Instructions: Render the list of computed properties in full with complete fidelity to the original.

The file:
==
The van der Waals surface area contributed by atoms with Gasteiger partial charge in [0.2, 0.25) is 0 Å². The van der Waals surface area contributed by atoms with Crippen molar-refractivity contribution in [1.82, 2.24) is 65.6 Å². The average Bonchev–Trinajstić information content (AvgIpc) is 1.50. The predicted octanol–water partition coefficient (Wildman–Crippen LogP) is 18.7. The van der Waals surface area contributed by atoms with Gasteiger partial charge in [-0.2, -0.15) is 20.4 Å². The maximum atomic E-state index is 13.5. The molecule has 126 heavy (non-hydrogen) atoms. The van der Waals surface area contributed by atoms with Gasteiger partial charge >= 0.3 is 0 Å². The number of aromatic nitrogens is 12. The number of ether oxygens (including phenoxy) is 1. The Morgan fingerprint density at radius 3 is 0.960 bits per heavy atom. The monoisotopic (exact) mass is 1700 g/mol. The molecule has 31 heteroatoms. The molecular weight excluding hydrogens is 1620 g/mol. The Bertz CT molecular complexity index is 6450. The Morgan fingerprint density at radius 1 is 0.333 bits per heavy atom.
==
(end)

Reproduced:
The van der Waals surface area contributed by atoms with Gasteiger partial charge in [0.2, 0.25) is 0 Å². The van der Waals surface area contributed by atoms with Crippen molar-refractivity contribution in [1.82, 2.24) is 65.6 Å². The average Bonchev–Trinajstić information content (AvgIpc) is 1.50. The predicted octanol–water partition coefficient (Wildman–Crippen LogP) is 18.7. The van der Waals surface area contributed by atoms with Gasteiger partial charge in [-0.2, -0.15) is 20.4 Å². The maximum atomic E-state index is 13.5. The molecule has 126 heavy (non-hydrogen) atoms. The van der Waals surface area contributed by atoms with Gasteiger partial charge >= 0.3 is 0 Å². The number of aromatic nitrogens is 12. The number of ether oxygens (including phenoxy) is 1. The Morgan fingerprint density at radius 3 is 0.960 bits per heavy atom. The monoisotopic (exact) mass is 1700 g/mol. The molecule has 31 heteroatoms. The molecular weight excluding hydrogens is 1620 g/mol. The Bertz CT molecular complexity index is 6450. The Morgan fingerprint density at radius 1 is 0.333 bits per heavy atom.